The rationale behind the request was simple. With Sen. Bernie Sanders (I-Vt.) poised to capture a large number of delegates on March 3 — Super Tuesday, when about a third of all of the delegates at stake will be awarded — time might be short for any other candidate to actually catch Sanders. If Sanders is running against four or five other candidates, all of whom have some support, it’s much easier for him to build up a delegate lead.
There are a lot of factors at play here, including the two counterbalanced rules the Democratic Party uses to allocate delegates. In any state, the delegates at stake are distributed roughly proportionately, meaning that better-performing candidates get more delegates. That’s different than many Republican Party primary contests, in which the winner of a state gets all the delegates. In order to win any delegates, though, the Democrats need to clear a 15 percent threshold of support. Get 14.9 percent of the vote in a primary and you get zero delegates — as many as if you had dropped out in the first place. Which is sort of the point raised by the Bloomberg campaign: If your candidate is polling at 10 percent, why stick around to earn no delegates?
Those rules were clearly not designed for a situation like the one in which the party finds itself. Setting aside the self-serving argument by Bloomberg’s camp, the party is in fact headed toward a bizarre scenario. It could wind up with a clear front-runner in the delegate count — who is nonetheless unable to clinch a majority of the delegates, and therefore the nomination, before the party’s convention.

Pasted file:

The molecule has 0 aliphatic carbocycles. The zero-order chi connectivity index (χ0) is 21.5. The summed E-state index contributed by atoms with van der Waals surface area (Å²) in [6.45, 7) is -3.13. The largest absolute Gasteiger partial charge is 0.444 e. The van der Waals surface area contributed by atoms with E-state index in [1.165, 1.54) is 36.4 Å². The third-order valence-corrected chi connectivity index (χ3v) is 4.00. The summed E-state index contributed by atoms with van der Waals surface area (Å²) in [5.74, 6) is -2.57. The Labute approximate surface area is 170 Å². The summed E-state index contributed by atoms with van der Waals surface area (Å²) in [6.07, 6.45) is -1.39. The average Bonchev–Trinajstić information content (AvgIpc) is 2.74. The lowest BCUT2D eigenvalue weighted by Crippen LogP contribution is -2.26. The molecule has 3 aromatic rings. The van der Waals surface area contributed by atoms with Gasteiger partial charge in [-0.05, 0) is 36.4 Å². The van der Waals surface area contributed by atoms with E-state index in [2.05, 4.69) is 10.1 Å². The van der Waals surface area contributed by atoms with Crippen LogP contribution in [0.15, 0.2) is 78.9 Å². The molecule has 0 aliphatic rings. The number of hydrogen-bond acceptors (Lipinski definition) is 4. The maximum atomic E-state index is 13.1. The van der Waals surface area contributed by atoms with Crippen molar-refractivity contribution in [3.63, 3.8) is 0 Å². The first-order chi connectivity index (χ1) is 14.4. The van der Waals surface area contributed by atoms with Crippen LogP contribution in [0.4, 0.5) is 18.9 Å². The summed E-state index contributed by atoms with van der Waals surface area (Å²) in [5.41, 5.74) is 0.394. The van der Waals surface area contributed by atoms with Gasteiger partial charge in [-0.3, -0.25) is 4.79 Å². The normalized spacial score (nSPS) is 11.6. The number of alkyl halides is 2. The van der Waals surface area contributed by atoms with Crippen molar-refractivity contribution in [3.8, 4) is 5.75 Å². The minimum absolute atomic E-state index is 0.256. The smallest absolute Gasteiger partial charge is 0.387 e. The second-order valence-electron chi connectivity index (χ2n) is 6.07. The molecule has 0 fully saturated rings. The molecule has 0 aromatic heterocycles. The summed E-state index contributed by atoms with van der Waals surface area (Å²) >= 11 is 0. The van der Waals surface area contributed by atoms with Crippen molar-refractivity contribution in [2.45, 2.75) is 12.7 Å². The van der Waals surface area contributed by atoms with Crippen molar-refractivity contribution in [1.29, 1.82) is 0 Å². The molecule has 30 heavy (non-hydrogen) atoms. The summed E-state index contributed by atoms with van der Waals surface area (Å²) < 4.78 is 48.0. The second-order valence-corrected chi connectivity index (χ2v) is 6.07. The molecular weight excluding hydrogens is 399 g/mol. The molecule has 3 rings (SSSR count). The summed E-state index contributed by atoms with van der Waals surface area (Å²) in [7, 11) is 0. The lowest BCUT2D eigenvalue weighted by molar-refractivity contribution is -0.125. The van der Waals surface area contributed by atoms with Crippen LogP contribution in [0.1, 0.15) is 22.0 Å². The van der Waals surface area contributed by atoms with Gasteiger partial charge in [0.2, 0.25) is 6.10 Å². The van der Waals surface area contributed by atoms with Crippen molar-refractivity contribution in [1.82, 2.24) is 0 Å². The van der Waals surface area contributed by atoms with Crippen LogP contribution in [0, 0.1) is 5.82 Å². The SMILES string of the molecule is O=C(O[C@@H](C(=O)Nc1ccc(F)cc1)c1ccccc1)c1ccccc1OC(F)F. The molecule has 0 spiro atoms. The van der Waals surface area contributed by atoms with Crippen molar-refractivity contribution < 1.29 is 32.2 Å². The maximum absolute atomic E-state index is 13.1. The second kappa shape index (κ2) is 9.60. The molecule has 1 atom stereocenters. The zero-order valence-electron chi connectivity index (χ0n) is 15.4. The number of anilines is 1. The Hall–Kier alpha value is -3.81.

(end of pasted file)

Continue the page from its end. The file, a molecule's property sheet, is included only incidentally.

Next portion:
At the moment, Sanders isn’t leading the field. Thanks to the above rules, he is slightly behind former South Bend, Ind., mayor Pete Buttigieg with 21 delegates to Buttigieg’s 23. The first two contests that have been held, in Iowa and New Hampshire, award relatively few delegates, so each major candidate still in the race essentially needs to win just over half of the remaining delegates to clinch the nomination. Nothing too shocking here.
What the Bloomberg adviser was reacting to, however, were projections from FiveThirtyEight indicating that after Super Tuesday, Sanders would have a large delegate lead. Why? Consider California. There, Sanders’s lead across the state should be enough to lock up about 193 delegates of the 415 at stake, according to FiveThirtyEight’s projections. In other words — nine times as many delegates as he currently has. The rest of the delegates in the state will be splintered among four other candidates, allowing the Vermont senator to increase his lead.
By the end of Super Tuesday, FiveThirtyEight estimates that Sanders will have earned about 4 out of 10 delegates that will have been awarded.